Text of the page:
Authors [Persian]

  • حسین ذکریاپور بهنمیری
  • مهدی گنج خانلو
  • ابولفضل زالی
  • سارا عطایی نظری
گروه علوم دامی، پردیس کشاورزی و منابع طبیعی دانشگاه تهران، کرج، ایران
Abstract [Persian]

پیشنه: مکمل کردن چربی در جیره نشخوارکنندگان اغلب دارای اثرات منفی بر مصرف ماده خشک، تخمیر شکمبه‌ای و قابلیت هضم مواد مغذی می‌باشد. ترکیب جیره پایه یکی از عوامل تعیین‌کننده غیر قابل انکار در پاسخ نشخوارکنندگان شامل عملکرد، رفتار جویدن و قابلیت هضم مواد مغذی به مکمل کردن چربی به جیره می‌باشد. هدف: مطالعه حاضر به منظور بررسی اثر مکمل کردن روغن ماهی به جیره‌های با نسبت‌های متفاوت ذرت سیلو شده و یونجه خشک بر عملکرد، تخمیر شکمبه‌ای، قابلیت هضم مواد مغذی و رفتار جویدن گوساله‌های نر هلشتاین بوده است. مواد و روش‌ها: تعداد 36 راس گوساله نر هلشتاین در قالب یک طرح فاکتوریل 2 × 3 با 2 سطح علوفه یونجه (10 و 20 درصد ماده خشک جیره) و 3 سطح مکمل روغن ماهی (0، 1 و 2.1 درصد ماده خشک جیره) مورد استفاده قرار گرفت. گوساله‌ها جیره کاملا مخلوط حاوی 30 درصد علوفه (نسبت‌های متغییر 10 و 20 درصد علوفه خشک یونجه و ذرت سیلو شده) و 70 درصد کنسانتره بر پایه جو (بر اساس ماده خشک) را دریافت کردند. طول مدت آزمایش 90 روز بود. نتایج: مصرف ماده خشک تحت تاثیر اثر متقابل نسبت یونجه خشک و مکمل روغن ماهی قرار نگرفت. نسبت بالاتر ذرت سیلو شده در جیره صرف نظر از سطح مکمل روغن ماهی باعث افزایش ماده خشک مصرفی شد (71/8 در برابر 00/8 کیلوگرم در روز به ترتیب برای تیمارهای با سطوح پایین و بالای یونجه خشک در جیره:P < 0.01 ). بالاترین سطح روغن ماهی باعث کاهش ماده شخک مصرفی صرف نظر از نسبت یونجه خشک در جیره شد (65/8، 52/8 و 90/7 کیلوگرم در روز به ترتیب برای سطوح 0، 1 و 1/2 درصد روغن ماهی در جیره: P < 0.01). تخمیر شکمبه‌ای و قابلیت هضم مواد مغذی تحت تاثیر تیمارهای تغذیه‌ای قرار نگرفتند. زمان‌های نشخوار به ازای کیلوگرم ماده خشک و کیلوگرم peNDF > 1.18 در پاسخ به مکمل کردن روغن ماهی و صرف نظر از نسبت یونجه خشک در جیره افزایش یافتند (P < 0.01). نسبت بالای یونجه خشک در جیره باعث کاهش کل زمان جویدن و کل زمان نشخوار در روز (P < 0.01)، افزایش زمان جویدن به ازای کیلوگرم peNDF > 1.18 مصرفی و زمان خوردن به ازای کیلوگرم ماده خشک و کیلوگرم peNDF > 1.18 مصرفی (P < 0.01) صرف نظر از سطح مکمل روفن ماهر در جیره شد. نتیجه‌گیری: نتایج مطالعه حاضر نشان می‌دهد که یونجه خشک می‌تواند به منظور جلوگیری از کاهش در ماده خشک مصرفی و همچنین تحریک فعالیت جویدن در شرایطی که چربی به جیره مکمل می‌شود، توسط ذرت سیلو شده جایگزین گردد.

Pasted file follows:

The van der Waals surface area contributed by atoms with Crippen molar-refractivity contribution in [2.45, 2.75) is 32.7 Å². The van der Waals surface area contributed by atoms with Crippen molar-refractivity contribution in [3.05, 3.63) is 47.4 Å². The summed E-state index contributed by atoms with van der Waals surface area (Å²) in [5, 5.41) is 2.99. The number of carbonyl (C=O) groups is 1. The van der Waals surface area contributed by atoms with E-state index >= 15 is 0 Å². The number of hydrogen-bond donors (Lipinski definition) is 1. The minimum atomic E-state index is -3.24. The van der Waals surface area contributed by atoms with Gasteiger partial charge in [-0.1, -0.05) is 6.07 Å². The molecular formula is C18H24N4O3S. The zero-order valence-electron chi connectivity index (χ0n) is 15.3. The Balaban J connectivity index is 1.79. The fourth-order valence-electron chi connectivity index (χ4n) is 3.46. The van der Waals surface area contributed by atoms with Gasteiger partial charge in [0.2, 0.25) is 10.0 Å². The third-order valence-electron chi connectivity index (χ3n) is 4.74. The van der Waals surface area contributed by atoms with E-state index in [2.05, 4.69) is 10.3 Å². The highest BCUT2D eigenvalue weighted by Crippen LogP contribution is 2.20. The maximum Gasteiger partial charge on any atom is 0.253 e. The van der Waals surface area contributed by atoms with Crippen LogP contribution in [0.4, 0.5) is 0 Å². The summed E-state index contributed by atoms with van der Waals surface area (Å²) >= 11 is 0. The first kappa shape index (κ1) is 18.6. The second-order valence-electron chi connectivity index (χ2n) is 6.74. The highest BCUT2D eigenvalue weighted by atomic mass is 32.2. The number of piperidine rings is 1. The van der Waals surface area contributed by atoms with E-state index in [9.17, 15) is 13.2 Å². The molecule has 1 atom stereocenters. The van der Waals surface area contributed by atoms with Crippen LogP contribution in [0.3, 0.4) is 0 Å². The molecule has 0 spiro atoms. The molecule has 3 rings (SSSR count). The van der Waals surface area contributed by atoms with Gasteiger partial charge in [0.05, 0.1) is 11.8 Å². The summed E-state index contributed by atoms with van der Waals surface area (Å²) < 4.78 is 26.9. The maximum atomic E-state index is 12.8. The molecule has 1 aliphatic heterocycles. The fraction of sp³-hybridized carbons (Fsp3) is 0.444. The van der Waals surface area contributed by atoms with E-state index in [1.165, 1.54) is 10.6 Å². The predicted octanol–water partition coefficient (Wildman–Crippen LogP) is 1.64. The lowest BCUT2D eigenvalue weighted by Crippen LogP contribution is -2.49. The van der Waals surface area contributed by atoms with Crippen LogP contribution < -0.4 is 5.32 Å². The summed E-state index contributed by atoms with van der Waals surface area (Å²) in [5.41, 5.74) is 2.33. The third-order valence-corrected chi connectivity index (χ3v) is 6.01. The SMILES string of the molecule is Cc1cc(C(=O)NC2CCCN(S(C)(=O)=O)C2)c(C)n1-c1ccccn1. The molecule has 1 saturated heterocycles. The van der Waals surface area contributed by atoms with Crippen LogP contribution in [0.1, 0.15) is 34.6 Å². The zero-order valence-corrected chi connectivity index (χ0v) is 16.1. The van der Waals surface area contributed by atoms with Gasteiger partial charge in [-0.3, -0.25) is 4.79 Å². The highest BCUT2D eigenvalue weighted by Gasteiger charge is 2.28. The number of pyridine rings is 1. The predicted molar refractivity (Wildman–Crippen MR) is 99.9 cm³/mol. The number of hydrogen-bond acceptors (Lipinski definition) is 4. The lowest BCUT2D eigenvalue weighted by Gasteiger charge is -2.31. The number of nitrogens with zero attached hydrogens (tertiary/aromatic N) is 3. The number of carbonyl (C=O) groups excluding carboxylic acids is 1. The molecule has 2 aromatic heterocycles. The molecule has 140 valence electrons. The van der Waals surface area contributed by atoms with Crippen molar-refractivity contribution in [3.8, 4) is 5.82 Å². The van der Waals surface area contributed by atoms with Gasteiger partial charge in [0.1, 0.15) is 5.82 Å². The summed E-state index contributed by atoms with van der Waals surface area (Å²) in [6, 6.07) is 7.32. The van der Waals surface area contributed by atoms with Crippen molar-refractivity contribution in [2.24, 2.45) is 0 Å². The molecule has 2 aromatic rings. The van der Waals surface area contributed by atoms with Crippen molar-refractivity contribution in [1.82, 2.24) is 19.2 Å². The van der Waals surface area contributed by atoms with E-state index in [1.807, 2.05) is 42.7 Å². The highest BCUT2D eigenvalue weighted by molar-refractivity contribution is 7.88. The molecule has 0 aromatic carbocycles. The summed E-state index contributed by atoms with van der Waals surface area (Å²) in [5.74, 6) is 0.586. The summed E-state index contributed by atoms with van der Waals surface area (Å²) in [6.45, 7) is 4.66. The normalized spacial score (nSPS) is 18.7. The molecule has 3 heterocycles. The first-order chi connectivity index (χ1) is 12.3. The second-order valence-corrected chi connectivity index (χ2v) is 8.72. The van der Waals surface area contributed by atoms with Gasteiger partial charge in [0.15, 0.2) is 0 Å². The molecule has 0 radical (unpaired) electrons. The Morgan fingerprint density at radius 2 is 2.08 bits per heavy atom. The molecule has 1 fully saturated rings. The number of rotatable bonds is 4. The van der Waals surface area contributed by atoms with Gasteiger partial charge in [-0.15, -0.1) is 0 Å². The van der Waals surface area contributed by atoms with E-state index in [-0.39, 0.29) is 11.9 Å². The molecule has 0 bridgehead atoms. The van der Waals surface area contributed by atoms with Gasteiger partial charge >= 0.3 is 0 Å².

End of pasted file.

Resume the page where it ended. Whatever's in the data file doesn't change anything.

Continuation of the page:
Keywords [Persian]

  • فعالیت جویدن
  • مکمل کردن چربی
  • نوع علوفه
  • قابلیت هضم مواد مغذی
  • عملکرد

Introduction